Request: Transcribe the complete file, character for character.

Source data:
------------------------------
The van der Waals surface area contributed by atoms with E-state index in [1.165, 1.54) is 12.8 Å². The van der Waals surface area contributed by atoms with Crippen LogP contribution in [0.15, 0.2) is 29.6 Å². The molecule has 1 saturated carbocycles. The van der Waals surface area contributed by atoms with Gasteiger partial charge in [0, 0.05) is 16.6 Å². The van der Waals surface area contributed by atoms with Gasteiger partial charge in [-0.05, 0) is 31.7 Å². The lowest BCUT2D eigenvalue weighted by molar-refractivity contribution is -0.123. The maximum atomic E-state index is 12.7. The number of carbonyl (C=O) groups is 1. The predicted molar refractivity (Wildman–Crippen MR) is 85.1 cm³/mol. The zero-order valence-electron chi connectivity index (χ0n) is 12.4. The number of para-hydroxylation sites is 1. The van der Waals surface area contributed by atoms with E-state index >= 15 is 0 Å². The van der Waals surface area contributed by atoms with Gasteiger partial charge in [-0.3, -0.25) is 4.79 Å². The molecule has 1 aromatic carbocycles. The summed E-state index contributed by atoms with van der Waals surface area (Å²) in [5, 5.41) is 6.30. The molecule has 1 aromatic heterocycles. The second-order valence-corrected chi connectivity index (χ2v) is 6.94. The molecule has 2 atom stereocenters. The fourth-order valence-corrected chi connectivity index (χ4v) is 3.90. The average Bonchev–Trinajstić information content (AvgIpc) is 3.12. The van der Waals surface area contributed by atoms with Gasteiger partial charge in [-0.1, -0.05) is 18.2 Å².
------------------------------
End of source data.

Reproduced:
The van der Waals surface area contributed by atoms with E-state index in [1.165, 1.54) is 12.8 Å². The van der Waals surface area contributed by atoms with Crippen LogP contribution in [0.15, 0.2) is 29.6 Å². The molecule has 1 saturated carbocycles. The van der Waals surface area contributed by atoms with Gasteiger partial charge in [0, 0.05) is 16.6 Å². The van der Waals surface area contributed by atoms with Gasteiger partial charge in [-0.05, 0) is 31.7 Å². The lowest BCUT2D eigenvalue weighted by molar-refractivity contribution is -0.123. The maximum atomic E-state index is 12.7. The number of carbonyl (C=O) groups is 1. The predicted molar refractivity (Wildman–Crippen MR) is 85.1 cm³/mol. The zero-order valence-electron chi connectivity index (χ0n) is 12.4. The number of para-hydroxylation sites is 1. The van der Waals surface area contributed by atoms with E-state index >= 15 is 0 Å². The van der Waals surface area contributed by atoms with Gasteiger partial charge in [-0.3, -0.25) is 4.79 Å². The molecule has 1 aromatic carbocycles. The summed E-state index contributed by atoms with van der Waals surface area (Å²) in [5, 5.41) is 6.30. The molecule has 1 aromatic heterocycles. The second-order valence-corrected chi connectivity index (χ2v) is 6.94. The molecule has 2 atom stereocenters. The fourth-order valence-corrected chi connectivity index (χ4v) is 3.90. The average Bonchev–Trinajstić information content (AvgIpc) is 3.12. The van der Waals surface area contributed by atoms with Gasteiger partial charge in [-0.1, -0.05) is 18.2 Å².